St. Brigid of Kildare is regarded as Ireland’s second Saint, who is associated with fertility, healing and water. She was said to have performed many miracles including turning water into beer! Her patronage extends to dairy workers, blacksmiths, midwives and travellers. Brigid is said to have been born into a noble family at Faughart, Dundalk in 451 A.D, approximately 20 years after the arrival of St. Patrick to Ireland. Her story in Ireland is legendary and for the purposes of this article I won’t elaborate on these. Brigid, if she really existed, is without doubt equated with the Celtic Goddess Bríg, of which both share the same feast day of 1st February or Imbolc, an important event in the solar cycle which is halfway between the winter and spring equinox, when life and growth begins to emerge from the darkness of the winter months. An event that is has been marked in by our ancestors thousands of years ago with passage tomb alignments on this solar calendar day such as at “The Mound of the Hostages” at Tara and Loughcrew in Co. Meath. Whatever your preference Brigid; Goddess or Godly, the idea or concept of such a person or entity had an enormous impact throughout Ireland, and this can be still observed in the landscape today.
In Co. Laois there are numerous sites attributed to Brigid. Typically, these include areas where Early Medieval Ecclesiastical remains are found, as one might expect for a saint. Holy wells in Laois also bare her name. In the years after the death of Brigid, “cult of saints” became commonplace throughout Ireland and clearly the cult of Brigid was one particularly important movement. Ecclesiastic settlements which adopted this cult may have been politically aligned especially with the Kingdom of Leinster. These sites were also likely places of pilgrimage. In Laois we have townlands such as Kilbride near Portarlington and Kilbreedy, northwest of Rathdowney, both of which are anglicized names associated with a Church (Kill) of Brigid. Both these townlands are at opposite corners of the county representing a wide geographical area in terms of the cult and its location. Kilbreedy, has a ruined church and a now dried up well which are dedicated to the saint. At Rosenallis, we find another Early Medieval church site dedicated to the saint. We also find holy wells at Ballintubbert, Morett and Aharney near Cullahill associated with Brigid. A large Ecclesiastic site which is virtually untouched in its rural setting at Ballybuggy is another place dedicated to the first nun and female saint of Ireland. Interestingly, Ballybuggy, located near Rathdowney was also the site of a large nunnery and a stone there is believed to be a place where Brigid prayed, which bares the indentation of her head and is still believed to have curative properties, especially useful for headaches. A large ballaun stone at Morett also bares an indentation of what is said to be the knees of Brigid whilst she prayed there in the 5th Century. This well at Morett is also the source of Glasha a tributary of the Barrow, highlighting the importance of the Saint perhaps with regards to an earlier water cult stemming back to the days of the Goddess Brigid. At Clonenagh, one of seven reputed burial grounds or church sites at this significant Early Medieval Ecclesiastic complex is recorded as being St. Brigids’ burial ground. Local folklore from the area, records that when St. Fintan was building the church at Clonenagh, St. Brigid helped him acquire sand from the esker ridge at Portlaoise so as he could lay the foundations of the church there. It is also said that St. Fintan had connections to the Faughart tribe or family. Was there also cult of Brigid here at Clonenagh?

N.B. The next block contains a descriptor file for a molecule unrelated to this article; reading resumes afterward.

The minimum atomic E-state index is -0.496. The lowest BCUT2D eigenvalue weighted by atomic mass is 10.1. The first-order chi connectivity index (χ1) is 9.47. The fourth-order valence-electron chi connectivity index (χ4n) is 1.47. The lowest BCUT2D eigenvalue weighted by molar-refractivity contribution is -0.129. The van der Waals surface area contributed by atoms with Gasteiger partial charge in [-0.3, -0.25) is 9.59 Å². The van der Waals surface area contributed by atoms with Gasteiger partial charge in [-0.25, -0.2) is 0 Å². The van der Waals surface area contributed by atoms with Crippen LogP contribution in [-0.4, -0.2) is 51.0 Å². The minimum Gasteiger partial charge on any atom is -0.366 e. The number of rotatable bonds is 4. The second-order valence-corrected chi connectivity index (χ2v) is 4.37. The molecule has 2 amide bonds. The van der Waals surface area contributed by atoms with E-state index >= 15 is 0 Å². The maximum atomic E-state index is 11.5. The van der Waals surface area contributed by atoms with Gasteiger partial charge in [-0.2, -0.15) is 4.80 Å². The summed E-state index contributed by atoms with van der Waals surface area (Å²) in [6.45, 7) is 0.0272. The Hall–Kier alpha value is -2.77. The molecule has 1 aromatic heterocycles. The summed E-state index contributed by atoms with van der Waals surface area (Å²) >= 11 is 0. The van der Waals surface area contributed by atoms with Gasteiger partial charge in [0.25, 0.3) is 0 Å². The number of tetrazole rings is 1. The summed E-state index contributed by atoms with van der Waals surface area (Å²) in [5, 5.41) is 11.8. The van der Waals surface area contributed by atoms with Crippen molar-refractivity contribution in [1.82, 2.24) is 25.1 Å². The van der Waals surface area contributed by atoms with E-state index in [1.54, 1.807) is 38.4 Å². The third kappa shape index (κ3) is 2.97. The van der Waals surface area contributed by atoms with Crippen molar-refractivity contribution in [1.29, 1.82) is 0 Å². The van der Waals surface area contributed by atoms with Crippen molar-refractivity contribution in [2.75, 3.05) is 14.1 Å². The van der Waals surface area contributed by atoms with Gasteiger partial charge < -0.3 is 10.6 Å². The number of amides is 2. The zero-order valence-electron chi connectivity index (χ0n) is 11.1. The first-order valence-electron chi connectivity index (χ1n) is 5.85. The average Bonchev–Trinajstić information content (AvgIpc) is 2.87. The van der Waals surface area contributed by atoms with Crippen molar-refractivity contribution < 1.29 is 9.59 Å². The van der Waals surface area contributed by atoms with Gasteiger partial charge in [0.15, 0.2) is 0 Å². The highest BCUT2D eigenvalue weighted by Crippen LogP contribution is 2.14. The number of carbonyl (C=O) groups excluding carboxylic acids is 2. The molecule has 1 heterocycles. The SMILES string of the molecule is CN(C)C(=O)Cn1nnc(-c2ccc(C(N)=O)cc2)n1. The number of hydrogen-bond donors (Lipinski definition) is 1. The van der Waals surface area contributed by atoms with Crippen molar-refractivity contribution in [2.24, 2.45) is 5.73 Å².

From the 1937 folklore collection there are over 30 accounts recorded of Brigid, in terms of cures, sites in the landscape and placenames. Even today despite the recent movement towards a more secular society, St. Brigids day is still a fascinating event with reed crosses still made at homes and hung throughout the year to protect the house and its inhabitants.